As simple this message was – I was amazed! Why didn’t I think about it before? It’s so obvious, and all modern mobile apps are doing that. Conceptually, mobile apps and plugins are very similar ecosystems. Asking for a review right from the app is part of the fundamentals of mobile app marketing, especially when there’s a marketplace involved.

Inspired by Rene’s plugin, I decided to explore that direction and optimize it. We decided to A/B Test two main things:

  1. The trigger – WHEN is the best time asking for a review
  2. The ask – HOW exactly to ask the user for the review

Testing the Trigger

We tested two types of triggers for the message:

Time-Based Trigger

The more time a  plugin is used and active on a site; it makes sense that the user gets some benefit from the plugin. Thus we decided that time would be a great trigger to test. We tested three time-spans, by asking the user to review our plugin after a week, after a month and another one after three months.

Value Based Trigger

Our plugin is a 5-star rating widget, and the main value it provides to our users is engagement with readers. This value can be easily quantified by number of votes the blog owner’s posts has received. As more votes are received by the site, the plugin becomes more valuable for the site owner. Therefore, we tested triggering the “review our plugin” notification when the number of votes on the site crossed some limit. In the case of Mashshare, the value base trigger could be the number of socially shared posts. In every plugin the value proposition is different, so you, the plugin developer, have to figure out how to quantify your plugin’s main benefits into numbers.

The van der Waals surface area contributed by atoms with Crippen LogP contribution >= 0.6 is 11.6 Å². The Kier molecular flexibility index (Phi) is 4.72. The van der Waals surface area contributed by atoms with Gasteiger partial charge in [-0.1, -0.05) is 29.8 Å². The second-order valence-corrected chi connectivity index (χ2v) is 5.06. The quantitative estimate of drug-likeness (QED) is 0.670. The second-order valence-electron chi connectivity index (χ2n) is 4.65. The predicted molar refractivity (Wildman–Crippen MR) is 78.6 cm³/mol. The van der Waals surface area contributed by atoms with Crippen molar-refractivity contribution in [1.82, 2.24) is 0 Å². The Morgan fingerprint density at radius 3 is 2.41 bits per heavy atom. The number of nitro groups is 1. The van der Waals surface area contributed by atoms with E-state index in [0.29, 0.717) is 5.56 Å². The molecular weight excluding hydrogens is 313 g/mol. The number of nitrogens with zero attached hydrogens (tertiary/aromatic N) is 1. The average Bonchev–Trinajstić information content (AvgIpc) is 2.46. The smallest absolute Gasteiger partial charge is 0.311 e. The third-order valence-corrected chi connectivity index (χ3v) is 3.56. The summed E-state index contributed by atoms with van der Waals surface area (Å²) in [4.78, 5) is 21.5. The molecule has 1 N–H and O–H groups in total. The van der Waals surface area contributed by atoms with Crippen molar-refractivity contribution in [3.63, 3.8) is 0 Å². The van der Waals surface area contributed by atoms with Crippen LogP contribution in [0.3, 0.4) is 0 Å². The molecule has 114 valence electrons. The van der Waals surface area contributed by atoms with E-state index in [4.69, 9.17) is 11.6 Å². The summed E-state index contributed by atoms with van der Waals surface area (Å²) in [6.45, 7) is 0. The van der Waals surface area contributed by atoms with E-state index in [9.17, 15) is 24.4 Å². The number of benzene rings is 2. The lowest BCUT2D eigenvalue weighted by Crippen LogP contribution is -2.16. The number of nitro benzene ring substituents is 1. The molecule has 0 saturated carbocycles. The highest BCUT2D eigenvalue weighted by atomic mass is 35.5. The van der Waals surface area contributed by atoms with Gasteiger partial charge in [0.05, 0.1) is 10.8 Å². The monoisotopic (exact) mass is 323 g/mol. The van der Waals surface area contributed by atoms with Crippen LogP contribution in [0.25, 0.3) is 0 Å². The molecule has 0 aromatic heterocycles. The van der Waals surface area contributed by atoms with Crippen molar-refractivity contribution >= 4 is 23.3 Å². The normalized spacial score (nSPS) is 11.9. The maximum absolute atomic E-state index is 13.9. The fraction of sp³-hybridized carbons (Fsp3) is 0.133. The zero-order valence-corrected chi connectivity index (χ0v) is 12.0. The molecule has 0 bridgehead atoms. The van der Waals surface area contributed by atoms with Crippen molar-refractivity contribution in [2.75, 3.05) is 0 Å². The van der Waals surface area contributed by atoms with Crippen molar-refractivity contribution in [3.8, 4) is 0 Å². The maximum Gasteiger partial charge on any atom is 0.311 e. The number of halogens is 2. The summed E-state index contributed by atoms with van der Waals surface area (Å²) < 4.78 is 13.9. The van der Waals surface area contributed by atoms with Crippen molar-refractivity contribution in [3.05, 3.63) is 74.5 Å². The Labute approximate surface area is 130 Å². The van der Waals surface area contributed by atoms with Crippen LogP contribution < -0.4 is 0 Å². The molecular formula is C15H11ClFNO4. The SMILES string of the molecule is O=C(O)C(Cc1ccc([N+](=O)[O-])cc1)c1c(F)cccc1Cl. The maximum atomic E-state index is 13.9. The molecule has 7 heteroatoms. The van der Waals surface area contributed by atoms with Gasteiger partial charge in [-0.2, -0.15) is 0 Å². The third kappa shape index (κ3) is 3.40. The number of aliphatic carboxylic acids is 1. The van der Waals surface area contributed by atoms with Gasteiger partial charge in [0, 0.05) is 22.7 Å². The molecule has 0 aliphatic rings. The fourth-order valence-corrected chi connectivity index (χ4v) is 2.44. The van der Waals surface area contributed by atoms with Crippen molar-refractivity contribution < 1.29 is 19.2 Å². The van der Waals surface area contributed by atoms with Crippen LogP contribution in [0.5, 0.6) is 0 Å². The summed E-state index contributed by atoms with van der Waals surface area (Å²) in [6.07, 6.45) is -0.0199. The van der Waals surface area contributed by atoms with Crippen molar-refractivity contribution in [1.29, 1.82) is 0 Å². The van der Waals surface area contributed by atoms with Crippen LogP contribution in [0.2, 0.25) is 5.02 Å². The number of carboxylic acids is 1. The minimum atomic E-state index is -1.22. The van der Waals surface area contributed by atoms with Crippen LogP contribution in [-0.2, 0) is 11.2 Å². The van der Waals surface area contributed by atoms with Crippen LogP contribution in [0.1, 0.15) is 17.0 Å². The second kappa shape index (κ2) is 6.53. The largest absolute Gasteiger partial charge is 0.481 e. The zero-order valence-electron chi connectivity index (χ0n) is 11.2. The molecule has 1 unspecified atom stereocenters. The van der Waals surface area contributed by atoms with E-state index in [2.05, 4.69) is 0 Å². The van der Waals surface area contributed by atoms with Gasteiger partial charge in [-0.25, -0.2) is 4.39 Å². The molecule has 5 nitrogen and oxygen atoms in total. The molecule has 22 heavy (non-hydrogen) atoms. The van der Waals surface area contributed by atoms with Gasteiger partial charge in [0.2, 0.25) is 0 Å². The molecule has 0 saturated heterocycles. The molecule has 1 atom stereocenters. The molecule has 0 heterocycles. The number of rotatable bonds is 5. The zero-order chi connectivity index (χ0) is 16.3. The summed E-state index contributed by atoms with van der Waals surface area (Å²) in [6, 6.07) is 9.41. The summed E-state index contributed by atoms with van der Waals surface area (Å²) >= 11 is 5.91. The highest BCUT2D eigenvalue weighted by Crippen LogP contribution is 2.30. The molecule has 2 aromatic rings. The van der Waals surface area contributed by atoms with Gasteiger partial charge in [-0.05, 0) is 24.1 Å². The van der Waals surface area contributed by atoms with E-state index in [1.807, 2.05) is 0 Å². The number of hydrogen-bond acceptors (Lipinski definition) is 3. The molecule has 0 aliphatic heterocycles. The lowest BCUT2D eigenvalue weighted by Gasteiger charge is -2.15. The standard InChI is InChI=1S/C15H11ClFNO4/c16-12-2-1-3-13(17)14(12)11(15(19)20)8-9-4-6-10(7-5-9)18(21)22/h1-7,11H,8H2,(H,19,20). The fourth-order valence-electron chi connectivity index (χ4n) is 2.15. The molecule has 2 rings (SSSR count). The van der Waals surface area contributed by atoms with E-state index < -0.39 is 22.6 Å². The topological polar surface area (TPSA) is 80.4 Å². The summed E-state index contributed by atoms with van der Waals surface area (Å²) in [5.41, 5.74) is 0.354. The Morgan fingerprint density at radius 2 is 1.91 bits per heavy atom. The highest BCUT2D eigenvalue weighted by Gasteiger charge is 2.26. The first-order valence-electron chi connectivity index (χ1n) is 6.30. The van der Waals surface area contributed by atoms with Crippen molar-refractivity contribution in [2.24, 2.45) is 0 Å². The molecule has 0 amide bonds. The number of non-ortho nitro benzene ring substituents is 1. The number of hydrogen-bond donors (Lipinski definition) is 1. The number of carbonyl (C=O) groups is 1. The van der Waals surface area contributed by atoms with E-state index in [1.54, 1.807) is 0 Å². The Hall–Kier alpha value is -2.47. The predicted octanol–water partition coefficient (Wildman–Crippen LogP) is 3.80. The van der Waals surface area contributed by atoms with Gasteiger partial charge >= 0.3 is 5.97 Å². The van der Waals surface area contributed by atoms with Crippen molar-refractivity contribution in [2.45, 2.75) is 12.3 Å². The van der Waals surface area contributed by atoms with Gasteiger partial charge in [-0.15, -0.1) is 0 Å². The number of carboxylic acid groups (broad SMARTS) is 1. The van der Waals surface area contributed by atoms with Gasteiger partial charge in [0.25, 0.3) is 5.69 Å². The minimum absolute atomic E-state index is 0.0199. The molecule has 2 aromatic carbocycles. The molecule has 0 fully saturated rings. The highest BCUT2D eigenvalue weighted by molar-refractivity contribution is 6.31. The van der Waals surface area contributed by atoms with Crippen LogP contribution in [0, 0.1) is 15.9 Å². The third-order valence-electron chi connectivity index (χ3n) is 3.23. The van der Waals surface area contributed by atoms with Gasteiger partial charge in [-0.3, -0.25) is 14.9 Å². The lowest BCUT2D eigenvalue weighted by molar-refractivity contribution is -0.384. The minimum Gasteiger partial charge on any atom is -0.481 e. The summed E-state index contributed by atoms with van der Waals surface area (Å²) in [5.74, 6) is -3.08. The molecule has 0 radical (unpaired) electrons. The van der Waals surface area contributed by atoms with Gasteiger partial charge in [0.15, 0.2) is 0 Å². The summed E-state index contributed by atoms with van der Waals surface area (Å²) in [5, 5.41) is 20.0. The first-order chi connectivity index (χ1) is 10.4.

What worked the best?

We could test both of the approaches in less than a month, since we had many users that been using the plugin for various periods, with various amount of votes.

Once we added the “review our plugin” notification, we immediately started to receive more reviews.  Not surprisingly, the value based trigger performed way better. And it makes a lot of sense! When someone uses your plugin, it doesn’t necessary means that they are happy with it just because it’s installed. On the other hand, the users that are getting value from your plugin, (and you can show them how much it is valuable for them)– are way better candidates to vouch for you. For example, in our case, if a high traffic site installs RatingWidget, it can gain thousands of visitors’ votes in just a few days. Showing a message that says “Wow – you just received your 10,000 vote!” is hundred times better than “Wow – you are using our plugin for 3 days!”.

To improve our chances of “winning the customers trust”, we decided to trigger the review request notification three times. After 10 votes, after 100 votes and after 1,000 votes. If the user still doesn’t think our plugin is valuable enough for a review after he gains 1,000 visitor votes, we simply give up. 🙂

Testing the Tone